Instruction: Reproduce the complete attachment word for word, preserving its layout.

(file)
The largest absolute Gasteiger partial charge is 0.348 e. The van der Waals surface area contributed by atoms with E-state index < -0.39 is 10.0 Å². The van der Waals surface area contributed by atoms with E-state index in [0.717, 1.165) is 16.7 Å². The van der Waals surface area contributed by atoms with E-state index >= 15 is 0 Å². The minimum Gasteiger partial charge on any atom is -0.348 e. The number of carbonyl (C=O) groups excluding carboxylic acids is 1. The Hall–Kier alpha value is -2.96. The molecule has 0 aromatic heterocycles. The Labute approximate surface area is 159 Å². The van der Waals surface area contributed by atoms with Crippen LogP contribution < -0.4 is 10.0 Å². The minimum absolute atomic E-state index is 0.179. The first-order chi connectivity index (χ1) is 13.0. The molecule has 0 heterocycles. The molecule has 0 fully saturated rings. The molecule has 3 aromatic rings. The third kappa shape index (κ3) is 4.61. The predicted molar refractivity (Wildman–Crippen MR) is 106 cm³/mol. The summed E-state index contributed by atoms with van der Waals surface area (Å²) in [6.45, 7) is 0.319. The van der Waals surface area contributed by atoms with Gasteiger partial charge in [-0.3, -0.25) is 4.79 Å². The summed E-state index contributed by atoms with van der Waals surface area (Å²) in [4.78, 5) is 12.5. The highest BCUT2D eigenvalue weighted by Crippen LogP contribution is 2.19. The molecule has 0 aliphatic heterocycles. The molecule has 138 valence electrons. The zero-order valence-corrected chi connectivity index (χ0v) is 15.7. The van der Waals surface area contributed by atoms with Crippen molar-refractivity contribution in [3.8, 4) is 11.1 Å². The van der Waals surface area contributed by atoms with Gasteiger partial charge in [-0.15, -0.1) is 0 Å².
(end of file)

The largest absolute Gasteiger partial charge is 0.348 e. The van der Waals surface area contributed by atoms with E-state index < -0.39 is 10.0 Å². The van der Waals surface area contributed by atoms with E-state index in [0.717, 1.165) is 16.7 Å². The van der Waals surface area contributed by atoms with E-state index >= 15 is 0 Å². The minimum Gasteiger partial charge on any atom is -0.348 e. The number of carbonyl (C=O) groups excluding carboxylic acids is 1. The Hall–Kier alpha value is -2.96. The molecule has 0 aromatic heterocycles. The Labute approximate surface area is 159 Å². The van der Waals surface area contributed by atoms with Crippen LogP contribution < -0.4 is 10.0 Å². The minimum absolute atomic E-state index is 0.179. The first-order chi connectivity index (χ1) is 13.0. The molecule has 0 heterocycles. The molecule has 0 fully saturated rings. The molecule has 3 aromatic rings. The third kappa shape index (κ3) is 4.61. The predicted molar refractivity (Wildman–Crippen MR) is 106 cm³/mol. The summed E-state index contributed by atoms with van der Waals surface area (Å²) in [6.45, 7) is 0.319. The van der Waals surface area contributed by atoms with Gasteiger partial charge in [-0.3, -0.25) is 4.79 Å². The summed E-state index contributed by atoms with van der Waals surface area (Å²) in [4.78, 5) is 12.5. The highest BCUT2D eigenvalue weighted by Crippen LogP contribution is 2.19. The molecule has 0 aliphatic heterocycles. The molecule has 138 valence electrons. The zero-order valence-corrected chi connectivity index (χ0v) is 15.7. The van der Waals surface area contributed by atoms with Crippen molar-refractivity contribution in [3.8, 4) is 11.1 Å². The van der Waals surface area contributed by atoms with Gasteiger partial charge in [-0.15, -0.1) is 0 Å².